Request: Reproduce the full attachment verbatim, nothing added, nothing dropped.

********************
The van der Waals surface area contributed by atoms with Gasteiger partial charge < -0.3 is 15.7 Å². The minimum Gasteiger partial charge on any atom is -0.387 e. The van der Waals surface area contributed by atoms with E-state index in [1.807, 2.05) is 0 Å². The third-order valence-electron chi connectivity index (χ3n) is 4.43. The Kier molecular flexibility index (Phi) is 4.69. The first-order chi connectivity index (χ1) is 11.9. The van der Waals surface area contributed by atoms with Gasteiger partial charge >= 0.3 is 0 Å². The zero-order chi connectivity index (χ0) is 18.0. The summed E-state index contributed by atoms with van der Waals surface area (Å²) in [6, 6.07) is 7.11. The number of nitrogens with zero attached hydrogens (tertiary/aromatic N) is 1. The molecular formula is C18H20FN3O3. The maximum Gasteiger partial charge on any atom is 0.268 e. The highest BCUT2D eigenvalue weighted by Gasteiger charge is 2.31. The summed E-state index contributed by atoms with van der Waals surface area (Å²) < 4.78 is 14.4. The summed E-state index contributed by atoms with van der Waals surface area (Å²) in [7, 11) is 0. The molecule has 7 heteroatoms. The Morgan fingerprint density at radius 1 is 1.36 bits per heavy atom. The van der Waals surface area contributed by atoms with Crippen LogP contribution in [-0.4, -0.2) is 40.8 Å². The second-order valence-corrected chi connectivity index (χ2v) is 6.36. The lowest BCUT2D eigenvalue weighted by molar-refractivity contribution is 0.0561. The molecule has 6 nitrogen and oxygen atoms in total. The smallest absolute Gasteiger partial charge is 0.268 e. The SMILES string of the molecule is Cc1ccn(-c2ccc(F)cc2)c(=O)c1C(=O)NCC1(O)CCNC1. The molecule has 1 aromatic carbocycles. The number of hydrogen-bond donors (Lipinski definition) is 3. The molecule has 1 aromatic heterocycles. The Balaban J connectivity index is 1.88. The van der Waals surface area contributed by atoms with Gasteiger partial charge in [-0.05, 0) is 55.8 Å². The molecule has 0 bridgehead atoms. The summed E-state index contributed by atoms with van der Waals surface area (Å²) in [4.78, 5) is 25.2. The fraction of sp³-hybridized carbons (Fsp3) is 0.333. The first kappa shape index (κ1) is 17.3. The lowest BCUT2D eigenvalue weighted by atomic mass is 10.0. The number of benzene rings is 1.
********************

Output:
The van der Waals surface area contributed by atoms with Gasteiger partial charge < -0.3 is 15.7 Å². The minimum Gasteiger partial charge on any atom is -0.387 e. The van der Waals surface area contributed by atoms with E-state index in [1.807, 2.05) is 0 Å². The third-order valence-electron chi connectivity index (χ3n) is 4.43. The Kier molecular flexibility index (Phi) is 4.69. The first-order chi connectivity index (χ1) is 11.9. The van der Waals surface area contributed by atoms with Gasteiger partial charge >= 0.3 is 0 Å². The zero-order chi connectivity index (χ0) is 18.0. The summed E-state index contributed by atoms with van der Waals surface area (Å²) in [6, 6.07) is 7.11. The number of nitrogens with zero attached hydrogens (tertiary/aromatic N) is 1. The molecular formula is C18H20FN3O3. The maximum Gasteiger partial charge on any atom is 0.268 e. The highest BCUT2D eigenvalue weighted by Gasteiger charge is 2.31. The summed E-state index contributed by atoms with van der Waals surface area (Å²) < 4.78 is 14.4. The summed E-state index contributed by atoms with van der Waals surface area (Å²) in [7, 11) is 0. The molecule has 7 heteroatoms. The Morgan fingerprint density at radius 1 is 1.36 bits per heavy atom. The van der Waals surface area contributed by atoms with Crippen LogP contribution in [-0.4, -0.2) is 40.8 Å². The second-order valence-corrected chi connectivity index (χ2v) is 6.36. The lowest BCUT2D eigenvalue weighted by molar-refractivity contribution is 0.0561. The molecule has 6 nitrogen and oxygen atoms in total. The smallest absolute Gasteiger partial charge is 0.268 e. The SMILES string of the molecule is Cc1ccn(-c2ccc(F)cc2)c(=O)c1C(=O)NCC1(O)CCNC1. The molecule has 1 aromatic carbocycles. The number of hydrogen-bond donors (Lipinski definition) is 3. The molecule has 1 aromatic heterocycles. The Balaban J connectivity index is 1.88. The van der Waals surface area contributed by atoms with Gasteiger partial charge in [-0.05, 0) is 55.8 Å². The molecule has 0 bridgehead atoms. The summed E-state index contributed by atoms with van der Waals surface area (Å²) in [4.78, 5) is 25.2. The fraction of sp³-hybridized carbons (Fsp3) is 0.333. The first kappa shape index (κ1) is 17.3. The lowest BCUT2D eigenvalue weighted by atomic mass is 10.0. The number of benzene rings is 1.